by Vivek Shraya
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Pub Date 07 Apr 2020 | Archive Date 03 Dec 2019
Everyone talks about falling in love, but falling in friendship can be just as captivating. When Neela Devaki’s song is covered by internet-famous artist Rukmini, the two musicians meet and a transformative friendship begins.
But as Rukmini’s star rises and Neela’s stagnates, jealousy and self-doubt creep in. With a single tweet, their friendship implodes, one career is destroyed, and the two women find themselves at the center of an internet firestorm.
Celebrated multidisciplinary artist Vivek Shraya’s second novel is a stirring examination of making art in the modern era, a love letter to brown women, an authentic glimpse into the music industry, and a nuanced exploration of the promise and peril of being seen.
“The Subtweet takes the topic of online life and allows it to become simply part of the lives of its fully human, complex characters. What emerges is a deeply moving tale about the relationships between artists and friends. Biting and beautiful, it’s written with heart by an essential voice.” — Jonny Sun, author of Everyone’s a Aliebn When Ur a Aliebn Too
“The Subtweet is a smart, funny, incisive, heart-crushing interrogation of art, race, friendship, social media, and the music industry. These characters and their self-destructive self-doubt are compelling, real, and vivid. I wanted to live-tweet my reading because I’m just obsessed.” — Andrea Warner, author of Buffy Sainte-Marie: The Authorized Biography
“So engaging. I can’t think of anything I’ve read that has captured Twitter culture so well. There is something special in this book that really touches on the absurdity and pressure of social media and art. I couldn’t put it down.” — Sara Quin, of Tegan and Sara
“A subtle mystery — it captures the adrenaline-filled strange alienation and over-visibility of social media, the sedimentations of racism, and the vicissitudes of female friendship. This is a literary novel as well as a hyper-contemporary one. I literally gasped.” — Erin Wunker, author of Notes from a Feminist Killjoy
Available on NetGalley
Average rating from 13 members
This is my first time reading Vivek Shraya -- I've been off nonfiction for the last while, so I was excited to see that she had a novel coming out. I requested and received an advance reading copy of The Subtweet from ECW Press via NetGalley.
This is a book about women, friendship, music, race, social media culture, and Toronto. I read it quickly and really enjoyed it. The story contains a lot of dialogue and moves fast, partly by jumping over periods of time. I *loved* that there was no love interest, not once in all of the connections and conversations between the individual women here (main characters Neela and Rukmini, and secondary characters Sumi, Kasi, Malika, Zuhur, and Hayley). These women, like actual IRL women, have other things to talk about. Refreshing.
For the record, I'm a white cis woman who is closer to fifty than thirty. I appreciated the ways Shraya raised and addressed issues that face women of colour in the music industry as well as in the workplace, the classroom, etc., and I'm looking forward to reading own voices reviews of this book by other women of colour. I'm also curious to see whether The Subtweet appeals to readers who don't have a background in feminist theory and gender/women's studies, as it's heavy on name-dropping from the feminist canon. I hope readers who aren't familiar with these names aren't put off or made to feel like they're not booksmart or educated enough to read it.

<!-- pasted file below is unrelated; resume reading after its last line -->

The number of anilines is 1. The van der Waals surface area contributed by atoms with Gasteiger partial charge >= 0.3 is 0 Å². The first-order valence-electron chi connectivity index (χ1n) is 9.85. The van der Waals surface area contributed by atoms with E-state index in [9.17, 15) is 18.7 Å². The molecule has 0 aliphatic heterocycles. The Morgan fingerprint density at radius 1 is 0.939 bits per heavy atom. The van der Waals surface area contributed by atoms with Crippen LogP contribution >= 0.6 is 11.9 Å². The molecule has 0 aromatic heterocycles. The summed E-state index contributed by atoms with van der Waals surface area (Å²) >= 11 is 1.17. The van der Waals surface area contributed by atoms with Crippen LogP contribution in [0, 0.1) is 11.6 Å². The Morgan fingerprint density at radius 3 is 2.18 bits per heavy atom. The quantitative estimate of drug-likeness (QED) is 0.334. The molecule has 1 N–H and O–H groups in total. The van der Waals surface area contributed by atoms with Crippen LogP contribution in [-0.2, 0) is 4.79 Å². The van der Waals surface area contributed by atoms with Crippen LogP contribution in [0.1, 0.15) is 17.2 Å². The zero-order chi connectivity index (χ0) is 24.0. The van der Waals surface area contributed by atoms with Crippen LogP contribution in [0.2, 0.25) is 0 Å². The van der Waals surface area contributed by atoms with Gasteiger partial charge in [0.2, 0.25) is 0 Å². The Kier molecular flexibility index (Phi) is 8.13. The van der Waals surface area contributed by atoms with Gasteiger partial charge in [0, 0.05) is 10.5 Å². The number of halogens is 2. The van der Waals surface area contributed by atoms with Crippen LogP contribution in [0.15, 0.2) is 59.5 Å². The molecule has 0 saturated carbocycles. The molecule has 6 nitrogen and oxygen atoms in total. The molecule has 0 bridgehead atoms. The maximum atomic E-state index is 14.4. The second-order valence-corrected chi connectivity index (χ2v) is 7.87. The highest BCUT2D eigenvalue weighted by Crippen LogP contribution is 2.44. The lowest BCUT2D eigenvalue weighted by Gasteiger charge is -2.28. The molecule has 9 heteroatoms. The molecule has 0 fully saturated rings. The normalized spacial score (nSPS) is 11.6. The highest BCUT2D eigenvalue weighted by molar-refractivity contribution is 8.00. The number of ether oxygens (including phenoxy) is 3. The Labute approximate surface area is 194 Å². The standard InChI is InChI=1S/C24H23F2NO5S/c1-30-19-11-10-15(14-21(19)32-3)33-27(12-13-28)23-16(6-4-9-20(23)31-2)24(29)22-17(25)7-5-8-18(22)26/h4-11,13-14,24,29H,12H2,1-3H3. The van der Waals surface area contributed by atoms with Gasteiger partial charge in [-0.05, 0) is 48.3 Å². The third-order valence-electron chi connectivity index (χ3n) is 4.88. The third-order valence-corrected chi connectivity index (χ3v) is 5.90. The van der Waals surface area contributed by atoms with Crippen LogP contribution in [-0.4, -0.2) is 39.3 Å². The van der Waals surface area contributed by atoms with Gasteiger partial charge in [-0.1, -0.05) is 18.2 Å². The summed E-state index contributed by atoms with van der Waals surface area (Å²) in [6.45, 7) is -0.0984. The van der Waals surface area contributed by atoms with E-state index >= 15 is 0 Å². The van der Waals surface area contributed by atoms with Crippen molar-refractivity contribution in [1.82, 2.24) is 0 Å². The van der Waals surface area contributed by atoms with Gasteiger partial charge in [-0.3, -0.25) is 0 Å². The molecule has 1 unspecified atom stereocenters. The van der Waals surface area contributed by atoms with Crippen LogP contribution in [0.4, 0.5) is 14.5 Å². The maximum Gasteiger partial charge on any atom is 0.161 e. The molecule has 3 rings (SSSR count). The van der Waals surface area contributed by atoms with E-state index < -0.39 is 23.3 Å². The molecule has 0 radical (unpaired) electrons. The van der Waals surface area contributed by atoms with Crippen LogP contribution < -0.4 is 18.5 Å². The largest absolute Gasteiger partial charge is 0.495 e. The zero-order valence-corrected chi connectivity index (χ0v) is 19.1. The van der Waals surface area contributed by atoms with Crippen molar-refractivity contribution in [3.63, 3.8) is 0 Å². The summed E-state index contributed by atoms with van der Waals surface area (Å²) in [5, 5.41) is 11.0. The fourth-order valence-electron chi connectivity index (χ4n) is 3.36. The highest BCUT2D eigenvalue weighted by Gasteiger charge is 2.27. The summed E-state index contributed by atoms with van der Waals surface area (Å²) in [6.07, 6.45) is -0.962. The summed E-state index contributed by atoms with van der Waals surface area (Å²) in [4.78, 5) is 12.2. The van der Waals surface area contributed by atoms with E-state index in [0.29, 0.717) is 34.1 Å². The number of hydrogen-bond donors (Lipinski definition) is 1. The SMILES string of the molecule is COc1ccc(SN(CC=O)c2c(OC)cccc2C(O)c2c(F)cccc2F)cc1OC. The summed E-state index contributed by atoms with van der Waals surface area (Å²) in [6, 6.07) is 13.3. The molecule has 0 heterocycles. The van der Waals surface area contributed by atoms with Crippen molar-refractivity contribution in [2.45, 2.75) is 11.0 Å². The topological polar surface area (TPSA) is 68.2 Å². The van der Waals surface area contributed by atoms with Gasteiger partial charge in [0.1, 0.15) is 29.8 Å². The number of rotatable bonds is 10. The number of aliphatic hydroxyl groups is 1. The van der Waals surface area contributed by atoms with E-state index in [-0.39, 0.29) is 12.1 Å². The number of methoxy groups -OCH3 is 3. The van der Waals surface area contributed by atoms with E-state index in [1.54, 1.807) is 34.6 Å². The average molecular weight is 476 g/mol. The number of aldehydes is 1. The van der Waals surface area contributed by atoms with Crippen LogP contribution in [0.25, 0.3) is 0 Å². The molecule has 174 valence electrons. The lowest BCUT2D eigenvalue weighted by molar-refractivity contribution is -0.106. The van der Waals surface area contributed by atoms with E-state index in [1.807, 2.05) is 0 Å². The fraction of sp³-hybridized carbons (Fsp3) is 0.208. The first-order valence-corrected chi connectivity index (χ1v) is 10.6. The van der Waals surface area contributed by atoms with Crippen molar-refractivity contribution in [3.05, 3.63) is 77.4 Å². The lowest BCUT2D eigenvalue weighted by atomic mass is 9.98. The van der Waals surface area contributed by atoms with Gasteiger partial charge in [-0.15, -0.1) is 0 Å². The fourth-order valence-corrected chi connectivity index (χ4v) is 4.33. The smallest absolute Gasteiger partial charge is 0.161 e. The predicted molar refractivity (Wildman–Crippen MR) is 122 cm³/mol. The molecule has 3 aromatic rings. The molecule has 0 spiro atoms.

Finally, when I got to the end of the book, I was happy to find a link to a soundtrack, because of course I had been wishing I could hear the music that was at the centre of the story.
THE SUBTWEET is the perfect novel for our time. Obviously, thanks to the title, the plot and relationships are rooted in social media and now technology affections our communication. But the story is also about culture clashes, women of color finding their place in a white-dominated music industry, and prejudice and jealousy from all types of people. I loved following the main characters, Neela and Rukmini, as they develop a friendship and deal with the consequences of artistic and professional jealousy. The fact that many of the plot's twists and turns happen on social media made the story all the more delicious, and I love curling myself into the pages and the world Shraya created.
The book is set in Toronto among the indie music scene there (something I know very little about). One of my only complaints about this book is that I wish I could have heard the music Neela and Rukmini made! The descriptions of the songs are so vivid and imaginative, it made me wish I could flip over to Spotify to hear them myself. I also loved that this one of those few books solely about female friendships; there was truly no romance in this story and I didn't miss it. The story is so grounded in reality it easily seems like the story is something you read about on Twitter yesterday. The writing is fresh, the book is solid, and my rating is 5 stars!
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